A rise in tissue-embedded macrophages displaying "M1-like" proinflammatory polarization is a hallmark of metabolic inflammation during a high fat diet or obesity. Here we show that bone marrow-derived macrophages (BMDM) from high fat-fed mice retain a memory of their dietary environment in vivo (displaying the elevated proinflammatory genes Cxcl1, Il6, Tnf, Nos2) despite 7-day differentiation and proliferation ex vivo. Notably, 6-h incubation with palmitoleate (PO) reversed the proinflammatory gene expression and cytokine secretion seen in BMDM from high fat-fed mice. BMDM from low fat-fed mice exposed to palmitate (PA) for 18 h ex vivo also showed elevated expression of proinflammatory genes (Cxcl1, Il6, Tnf, Nos2, and Il12b) associated with M1 polarization. Conversely, PO treatment increased anti-inflammatory genes (Mrc1, Tgfb1, Il10, Mgl2) and oxidative metabolism, characteristic of M2 macrophages. Therefore, saturated and unsaturated fatty acids bring about opposite macrophage polarization states. Coincubation of BMDM with both fatty acids counteracted the PA-induced Nos2 expression in a PO dose-dependent fashion. PO also prevented PA-induced IκBα degradation, RelA nuclear translocation, NO production, and cytokine secretion. Mechanistically, PO exerted its anti-inflammatory function through AMP-activated protein kinase as AMP kinase knockout or inhibition by Compound C offset the PO-dependent prevention of PA-induced inflammation. These results demonstrate a nutritional memory of BMDM ex vivo, highlight the plasticity of BMDM polarization in response to saturated and unsaturated fatty acids, and identify the potential to reverse diet- and saturated fat-induced M1-like polarization by administering palmitoleate. These findings could have applicability to reverse obesity-linked inflammation in metabolically relevant tissues.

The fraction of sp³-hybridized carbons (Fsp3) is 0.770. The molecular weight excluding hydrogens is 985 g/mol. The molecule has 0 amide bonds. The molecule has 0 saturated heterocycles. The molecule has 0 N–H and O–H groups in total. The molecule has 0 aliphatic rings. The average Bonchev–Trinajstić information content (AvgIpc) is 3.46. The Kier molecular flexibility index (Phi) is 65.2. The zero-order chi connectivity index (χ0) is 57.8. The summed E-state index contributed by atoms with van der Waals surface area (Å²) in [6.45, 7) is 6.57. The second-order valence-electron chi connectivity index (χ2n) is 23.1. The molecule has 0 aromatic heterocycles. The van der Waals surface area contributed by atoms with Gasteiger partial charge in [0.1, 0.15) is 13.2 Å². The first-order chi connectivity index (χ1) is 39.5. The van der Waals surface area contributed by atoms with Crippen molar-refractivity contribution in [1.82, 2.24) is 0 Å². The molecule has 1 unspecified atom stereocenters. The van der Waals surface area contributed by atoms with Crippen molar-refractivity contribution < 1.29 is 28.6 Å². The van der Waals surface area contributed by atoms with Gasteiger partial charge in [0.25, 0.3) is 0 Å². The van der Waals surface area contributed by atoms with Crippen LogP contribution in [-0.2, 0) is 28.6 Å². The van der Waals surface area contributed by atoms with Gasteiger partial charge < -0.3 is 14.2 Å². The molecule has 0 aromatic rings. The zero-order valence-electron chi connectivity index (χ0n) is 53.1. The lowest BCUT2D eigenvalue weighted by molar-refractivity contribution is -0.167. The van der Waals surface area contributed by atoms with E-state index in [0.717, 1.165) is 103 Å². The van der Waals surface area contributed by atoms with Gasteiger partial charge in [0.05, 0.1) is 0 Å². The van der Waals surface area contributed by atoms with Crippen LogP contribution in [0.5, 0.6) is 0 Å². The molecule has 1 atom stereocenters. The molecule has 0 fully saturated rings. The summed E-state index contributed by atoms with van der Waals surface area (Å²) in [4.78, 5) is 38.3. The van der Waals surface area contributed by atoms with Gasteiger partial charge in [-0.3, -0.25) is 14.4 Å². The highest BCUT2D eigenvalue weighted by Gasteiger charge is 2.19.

6. Meals Served in Public Schools.

    ERIC Educational Resources Information Center

    Vivigal, Lisa

    The Physicians Committee for Responsible Medicine (PCRM) contacted public school districts around the United States to determine if they offered low-fat, healthful meals. The PCRM ranked the schools according to whether they served low-fat and vegetarian meals daily, whether these meals varied through the week, and whether children needed to…

  7. Districts Tackling Meal Debt

    ERIC Educational Resources Information Center

    Shah, Nirvi

    2012-01-01

    School districts have resorted to hiring debt collectors, employing constables, and swapping out standard meals for scaled-back versions to try to coerce parents to pay off school lunch debt that, in recent years, appears to have surged as the result of a faltering economy and better record-keeping. While the average school lunch costs just about…

  8. Bardoxolone methyl prevents high-fat diet-induced alterations in prefrontal cortex signalling molecules involved in recognition memory.

    PubMed

    Camer, Danielle; Yu, Yinghua; Szabo, Alexander; Fernandez, Francesca; Dinh, Chi H L; Huang, Xu-Feng

    2015-06-01